Survival of the Fittest Mentality Won’t Keep Our Nation Great

Properly educating all Arizona’s children isn’t just important to parents, it is important for all of us. Our state simply won’t progress if we don’t start focusing on improving the educational outcomes for all children, 85 percent of whom attend our traditional public schools. These schools are where we should be focused. The bottom line is that parents shouldn’t have to make a choice. Every public school should be a quality school that offers a complete curriculum that will ready our students to be productive citizens of our state and country.

School choice is not a magic panacea and it will not ensure more accountability. No school choice option provides more transparency and accountability to both taxpayers and parents than traditional community school districts overseen by locally elected school boards. The Arizona Auditor General performs and publishes an independent appraisal on public schools, looking at variety of factors such as operational efficiency, student achievement, teacher measures and financial assessment. In addition, public schools are subjected to state and federal audits of financial data, all matters of public record. That level of transparency and accountability just isn’t available when it comes to vouchers paying for private school. “A recent article in the Arizona Capitol Times[i] reported parents with ESAs have saved up roughly $2.5 million of taxpayer dollars over the past three years causing many to question the program’s accountability. “One tight-fisted parent” writes the Times, has “hung onto $61,047 while spending only $825.” I have to ask how this can be in the child’s best interest?

It seems we’ve always been reluctant to admit the role socio-economic states plays in educational outcomes. Improving our public education system ultimately means making headway on Arizona’s opportunity gap where one in four of our children live in poverty and we are ranked 46th in overall child well being[ii]. This will take more than testing, it will take political will and hard work and it won’t happen overnight. The well funded, hard charging push to “throw the baby out with the bathwater” in privatizing public schools obfuscates the real problem and is designed to turn huge profits for those who already have plenty.

I get that parents want to ensure their child has the best they can provide. Our state legislators and education officials though, are supposed to ensure that every child has an adequate education, taxpayer dollars are well spent and, the educational needs of our state workforce are met. This isn’t happening. Instead, our nation has the highest rate of segregation since the mid-1960s and the “idea of social responsibility for the common good[iii]” seems all but gone. While families with the wherewithal to avail themselves of options are leaving public schools to pursue options they perceive as better, educational opportunities for the middle and low-income students left behind continue to decline. In the end, this gulf between the haves and have-nots serves to “defeat the goals of a democratic society, which does best when there is integration across class, race and ethnic lines.”[iv]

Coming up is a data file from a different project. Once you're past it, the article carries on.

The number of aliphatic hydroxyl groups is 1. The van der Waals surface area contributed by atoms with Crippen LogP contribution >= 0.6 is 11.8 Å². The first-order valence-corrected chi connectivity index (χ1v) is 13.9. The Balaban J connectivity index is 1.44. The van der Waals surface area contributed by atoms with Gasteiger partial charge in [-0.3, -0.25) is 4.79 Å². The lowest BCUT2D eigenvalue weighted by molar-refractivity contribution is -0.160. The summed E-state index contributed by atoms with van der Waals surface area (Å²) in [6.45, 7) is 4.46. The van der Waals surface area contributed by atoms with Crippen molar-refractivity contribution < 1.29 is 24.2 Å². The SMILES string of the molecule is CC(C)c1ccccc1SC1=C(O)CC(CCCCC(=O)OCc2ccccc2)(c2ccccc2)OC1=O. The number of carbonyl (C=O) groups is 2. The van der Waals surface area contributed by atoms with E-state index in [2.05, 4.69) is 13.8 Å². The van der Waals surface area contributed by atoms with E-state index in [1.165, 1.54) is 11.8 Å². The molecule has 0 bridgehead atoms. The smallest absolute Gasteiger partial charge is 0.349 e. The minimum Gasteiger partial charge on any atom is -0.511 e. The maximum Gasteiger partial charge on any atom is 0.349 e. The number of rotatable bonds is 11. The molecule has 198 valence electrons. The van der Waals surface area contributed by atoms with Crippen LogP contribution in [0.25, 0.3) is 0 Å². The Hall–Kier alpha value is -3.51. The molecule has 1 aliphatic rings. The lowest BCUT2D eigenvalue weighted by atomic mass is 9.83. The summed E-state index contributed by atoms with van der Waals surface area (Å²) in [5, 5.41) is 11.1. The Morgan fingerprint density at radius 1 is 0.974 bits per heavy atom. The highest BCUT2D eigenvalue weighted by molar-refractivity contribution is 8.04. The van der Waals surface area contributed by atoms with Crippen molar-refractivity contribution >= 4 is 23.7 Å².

The survival of the fittest mentality isn’t one I think we should be proud of. I always thought the American dream was that if you applied yourself in school, “kept your nose clean” and worked hard, you and your children would wind up better off than where you started. America was the land of opportunity…and a free public education was both a driver of that opportunity and of our rapid ascension to greatness as a nation. I believe it is key to keeping us there.

[i] http://azcapitoltimes.com/news/2014/04/15/millions-remain-unspent-in-school-choice-program/

[ii] http://www.aecf.org/KnowledgeCenter/Publications.aspx?pubguid=%7B68E8B294-EDCD-444D-85E4-D1C1576830FF%7D

[iii] http://www.huffingtonpost.com/arthur-camins/why-god-bless-the-child-t_b_5118915.html

[iv] 50 Myths & Lies that Threaten America’s Public Schools, The Real Crisis in Education, David C. Berliner and Gene V Glass and Associates, Teachers College, Columbia University, 2014

Advertisements

A Familiar Recipe for Disaster

I recently came across an August 2013 report by Lindsey M. Burke from The Friedman Foundation for Educational Choice titled: The Education Debit Card – What Arizona Parents Purchase with Education Savings Accounts. The report makes many claims begging to be refuted. In the executive summary, the author credits Arizona with creating “a model that should be every state policymaker’s goal when considering how to improve education: funding students instead of physical school buildings and allowing that funding to follow children to any education provider of choice.” The model referred to here are Empowerment Scholarship Accounts (ESAs).

In September 2011, Arizona’s ESA program started with a modest enrollment of 153 students with special needs. In 2012, enrollment had grown to include more than 300 children with special needs.   Expansion continued that year with eligibility granted to more than 220,000 Arizona students, including 125,000 children with special needs, 87,000 children in underperforming public schools (rated D or F), 11,500 children of active- duty military families, and any additional foster children.Currently, according to AZ Ed News, more than 250K students are eligible to apply.

Although I totally “get” a parent wanting the very best for their own child, I am also brought back to a quote by John Dewey’s (possibly the most significant educational thinker of the 20th century): “what the best and wisest parent wants for his child, that must we want for all the children of the community. Anything less is unlovely, and left unchecked, destroys our democracy.”

The real truth is, the majority of children (for a multitude of reasons) will simply not be able to avail themselves of the ESA opportunity. So, I find myself asking what are the real reasons Arizona legislators and other leaders are pushing vouchers as the solution for educating our children? Color me cynical, but let me offer some thoughts:

1. A voucher by any other name. The ESA bills are model American Legislative Exchange Council (ALEC) legislation. As reported by education activist and blogger David Safier: “The Goldwater Institute came up with the idea for ESAs as a second workaround (the first is our tuition tax credit law) to make vouchers legal in a state where the constitution prohibits the use of public money for religious instruction. (Did you know over 70% of Arizona’s private schools are religious?) The term of art for this kind of legislation is “backdoor vouchers.” The conservative’s ultimate goal is vouchers for all.”